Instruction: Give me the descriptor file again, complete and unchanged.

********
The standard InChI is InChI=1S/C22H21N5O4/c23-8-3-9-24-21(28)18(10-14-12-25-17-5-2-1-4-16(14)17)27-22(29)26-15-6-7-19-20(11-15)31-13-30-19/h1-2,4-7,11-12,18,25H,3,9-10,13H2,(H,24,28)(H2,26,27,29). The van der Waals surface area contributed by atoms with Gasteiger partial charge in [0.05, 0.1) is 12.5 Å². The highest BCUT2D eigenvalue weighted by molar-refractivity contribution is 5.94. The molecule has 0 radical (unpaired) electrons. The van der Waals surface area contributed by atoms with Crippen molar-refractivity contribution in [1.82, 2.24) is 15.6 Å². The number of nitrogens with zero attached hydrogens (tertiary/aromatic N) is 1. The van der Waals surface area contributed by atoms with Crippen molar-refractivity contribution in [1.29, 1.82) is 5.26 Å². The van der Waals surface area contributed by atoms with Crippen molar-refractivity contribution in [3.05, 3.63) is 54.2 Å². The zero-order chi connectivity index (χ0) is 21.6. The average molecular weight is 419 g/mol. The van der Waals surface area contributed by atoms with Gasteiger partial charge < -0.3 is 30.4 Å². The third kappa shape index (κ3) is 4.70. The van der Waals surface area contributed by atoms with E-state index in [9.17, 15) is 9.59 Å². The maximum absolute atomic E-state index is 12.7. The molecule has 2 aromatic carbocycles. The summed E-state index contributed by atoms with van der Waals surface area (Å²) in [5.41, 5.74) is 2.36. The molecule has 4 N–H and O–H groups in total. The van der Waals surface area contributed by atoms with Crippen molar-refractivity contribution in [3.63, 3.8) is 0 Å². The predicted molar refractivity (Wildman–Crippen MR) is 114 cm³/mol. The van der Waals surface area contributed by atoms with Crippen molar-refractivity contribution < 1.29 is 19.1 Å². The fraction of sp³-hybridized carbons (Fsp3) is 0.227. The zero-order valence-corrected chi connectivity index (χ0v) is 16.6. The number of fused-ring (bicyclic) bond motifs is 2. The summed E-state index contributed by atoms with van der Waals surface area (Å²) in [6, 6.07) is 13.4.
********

The standard InChI is InChI=1S/C22H21N5O4/c23-8-3-9-24-21(28)18(10-14-12-25-17-5-2-1-4-16(14)17)27-22(29)26-15-6-7-19-20(11-15)31-13-30-19/h1-2,4-7,11-12,18,25H,3,9-10,13H2,(H,24,28)(H2,26,27,29). The van der Waals surface area contributed by atoms with Gasteiger partial charge in [0.05, 0.1) is 12.5 Å². The highest BCUT2D eigenvalue weighted by molar-refractivity contribution is 5.94. The molecule has 0 radical (unpaired) electrons. The van der Waals surface area contributed by atoms with Crippen molar-refractivity contribution in [1.82, 2.24) is 15.6 Å². The number of nitrogens with zero attached hydrogens (tertiary/aromatic N) is 1. The van der Waals surface area contributed by atoms with Crippen molar-refractivity contribution in [1.29, 1.82) is 5.26 Å². The van der Waals surface area contributed by atoms with Crippen molar-refractivity contribution in [3.05, 3.63) is 54.2 Å². The zero-order chi connectivity index (χ0) is 21.6. The average molecular weight is 419 g/mol. The van der Waals surface area contributed by atoms with Gasteiger partial charge < -0.3 is 30.4 Å². The third kappa shape index (κ3) is 4.70. The van der Waals surface area contributed by atoms with E-state index in [9.17, 15) is 9.59 Å². The maximum absolute atomic E-state index is 12.7. The molecule has 2 aromatic carbocycles. The summed E-state index contributed by atoms with van der Waals surface area (Å²) in [5.41, 5.74) is 2.36. The molecule has 4 N–H and O–H groups in total. The van der Waals surface area contributed by atoms with Crippen molar-refractivity contribution in [3.63, 3.8) is 0 Å². The predicted molar refractivity (Wildman–Crippen MR) is 114 cm³/mol. The van der Waals surface area contributed by atoms with Crippen molar-refractivity contribution < 1.29 is 19.1 Å². The fraction of sp³-hybridized carbons (Fsp3) is 0.227. The zero-order valence-corrected chi connectivity index (χ0v) is 16.6. The number of fused-ring (bicyclic) bond motifs is 2. The summed E-state index contributed by atoms with van der Waals surface area (Å²) in [6, 6.07) is 13.4.